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P&T Top Ten: Number 6- Latrell Sprewell

Editor's Note: Thanks to SML for his great post on everybody's favorite cornrow'd assassin.

What up, everybody? I have the misfortune to have to follow Seth's great post about David Lee's origins. Little known fact: David Lee is actually Tom Hanks' acting coach. Okay, on to Latrell Sprewell.

Unlike most of the other great Knick players on this list, Latrell Sprewell probably lacks a distinctive play or moment as a Knick. Everyone remembers Allan Houston's lean-in jumper that beat the Heat in 98-99, or John Starks big dunk over the Bulls, or even Marcus Camby's headbutting Jeff Van Gundy while trying to land the worst right hook in Knicks history.

But Latrell did have one distinctive moment in his career, which is how the All-Star ended up on the Knicks.

P.J. Carlesimo was in his first season as head coach in Golden State in 1997. He was mostly a career college coach (though he had coached the Trail Blazers), and was known for riding the vets hard, much like he did with his college kids. Of course, million dollar veterans aren't as receptive to criticism as college kids, and there was tension between most of the players on the team and PJ.

On December 1st, 1997, the tension reach a boiling point. Three weeks earlier PJ Carlesimo benched Sprewell during a game and called him "a joke" because he had been laughing during the huddle. Three days before Sprewell was fined because he was late to a team flight in Utah.

On this day, during practice, PJ urged Latrell to throw crisper passes.
"Put some mustard on those passes!"

Latrell warned PJ not to approach him, advising him to leave him alone.
"I don't want to hear it today."

PJ: "What did you say?", he screamed, approaching Sprewell.
Sprewell: "Don't come any closer. I'm gonna kill you, mo-fo..." PJ (stepping right to Spree): "Do it."

Sprewell snapped, and started choking Carlesimo. It took 15 seconds before his teammates removed him from their coach. 20 minutes later Spree came back for round two and landed an elbow while being restrained by teammates.

The best related story about the fight centers around Bimbo Coles. He was on a side court practicing his free throw. He heard the ruckus, turned around, and saw his teammate Sprewell choking his coach. He turned back around and kept practicing his free throws.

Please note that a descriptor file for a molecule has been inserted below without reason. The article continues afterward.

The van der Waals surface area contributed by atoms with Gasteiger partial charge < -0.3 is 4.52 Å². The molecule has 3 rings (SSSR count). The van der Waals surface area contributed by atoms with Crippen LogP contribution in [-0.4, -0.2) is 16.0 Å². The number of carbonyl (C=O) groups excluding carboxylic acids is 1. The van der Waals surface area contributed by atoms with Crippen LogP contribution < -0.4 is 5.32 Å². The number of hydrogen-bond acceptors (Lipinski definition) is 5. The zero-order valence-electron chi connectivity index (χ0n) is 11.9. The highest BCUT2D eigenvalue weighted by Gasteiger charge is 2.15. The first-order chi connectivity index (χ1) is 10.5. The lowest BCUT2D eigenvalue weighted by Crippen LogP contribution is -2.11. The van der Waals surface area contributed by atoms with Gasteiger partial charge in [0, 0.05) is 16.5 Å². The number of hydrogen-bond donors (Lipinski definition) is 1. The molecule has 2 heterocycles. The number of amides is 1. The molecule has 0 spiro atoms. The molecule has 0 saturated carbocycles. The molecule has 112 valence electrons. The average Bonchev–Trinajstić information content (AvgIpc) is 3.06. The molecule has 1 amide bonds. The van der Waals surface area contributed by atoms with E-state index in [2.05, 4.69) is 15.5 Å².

After a then-record suspension, Latrell was traded to the Knicks for John Starks plus. With Allan Houston already manning the starting SG position, Latrell spent most of his first season in NY coming off the bench. It wasn't long before he was a crowd favorite. He teamed up with Houston and Camby to lead the Knicks to one of the most surprising NBA Finals appearances ever, as an 8th seed that season (1999). The Knicks lost to the Spurs, but Sprewell had a big series, averaging 26.0 ppg.

Here's the odd thing about Latrell's game that I never understood - everyone (including me and most of my friends) all knew Latrell could only go to his left. He never went to his right. Ever. Yet he still got pass a lot of defenders, because of his amazing quickness. He was also helped by the uniqueness of a righthanded player who could only drive to his left.

Latrell's signature move, if anything stood out, was his tendency to overplay the passing lanes on defense. He would then jump out and intercept a pass, and finish the play with a ferocious dunk. Number 8 here is the prototypical Sprewell move:

I don't know how many times I saw Spree do that as a Knicks, but it was a lot. Number 3 is also worth checking out, just to get a reminder of what a powerful dunker and leaper Spree was. He was a streaky long distance shooter, but when he was on from deep he was damn near unstoppable:

He still holds that record, though Ben Gordon of the Bulls has since tied it. His popularity as a player in New York after 1999 never ebbed... he had one of the top 10 selling jerseys in the NBA up until 2003, when he was shipped out because owner James Dolan had grown tired of Spree's failure to comply with his media policy. Spree was traded to the Timberwolves in a four-team trade that netted the Knicks Keith van Horn. Keith van Horn did not receive any votes for Top 10 most liked Knicks.

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